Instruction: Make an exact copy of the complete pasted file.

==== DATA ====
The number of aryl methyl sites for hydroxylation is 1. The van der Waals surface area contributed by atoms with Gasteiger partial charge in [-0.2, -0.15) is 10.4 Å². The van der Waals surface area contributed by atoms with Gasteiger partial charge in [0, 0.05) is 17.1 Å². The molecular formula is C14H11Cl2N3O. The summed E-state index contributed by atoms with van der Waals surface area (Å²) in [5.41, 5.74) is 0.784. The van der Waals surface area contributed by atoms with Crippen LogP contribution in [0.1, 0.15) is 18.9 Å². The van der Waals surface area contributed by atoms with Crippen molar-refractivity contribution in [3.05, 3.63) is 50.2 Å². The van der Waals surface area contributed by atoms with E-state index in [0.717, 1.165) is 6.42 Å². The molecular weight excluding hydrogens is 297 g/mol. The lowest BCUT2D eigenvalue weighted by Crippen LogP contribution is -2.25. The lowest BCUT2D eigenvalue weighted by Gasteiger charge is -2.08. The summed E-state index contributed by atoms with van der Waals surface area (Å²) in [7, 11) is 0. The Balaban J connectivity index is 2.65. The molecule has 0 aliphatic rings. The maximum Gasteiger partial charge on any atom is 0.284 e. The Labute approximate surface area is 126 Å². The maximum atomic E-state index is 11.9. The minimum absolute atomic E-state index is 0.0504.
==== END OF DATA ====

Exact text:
The number of aryl methyl sites for hydroxylation is 1. The van der Waals surface area contributed by atoms with Gasteiger partial charge in [-0.2, -0.15) is 10.4 Å². The van der Waals surface area contributed by atoms with Gasteiger partial charge in [0, 0.05) is 17.1 Å². The molecular formula is C14H11Cl2N3O. The summed E-state index contributed by atoms with van der Waals surface area (Å²) in [5.41, 5.74) is 0.784. The van der Waals surface area contributed by atoms with Crippen LogP contribution in [0.1, 0.15) is 18.9 Å². The van der Waals surface area contributed by atoms with Crippen molar-refractivity contribution in [3.05, 3.63) is 50.2 Å². The van der Waals surface area contributed by atoms with E-state index in [0.717, 1.165) is 6.42 Å². The molecular weight excluding hydrogens is 297 g/mol. The lowest BCUT2D eigenvalue weighted by Crippen LogP contribution is -2.25. The lowest BCUT2D eigenvalue weighted by Gasteiger charge is -2.08. The summed E-state index contributed by atoms with van der Waals surface area (Å²) in [7, 11) is 0. The Balaban J connectivity index is 2.65. The molecule has 0 aliphatic rings. The maximum Gasteiger partial charge on any atom is 0.284 e. The Labute approximate surface area is 126 Å². The maximum atomic E-state index is 11.9. The minimum absolute atomic E-state index is 0.0504.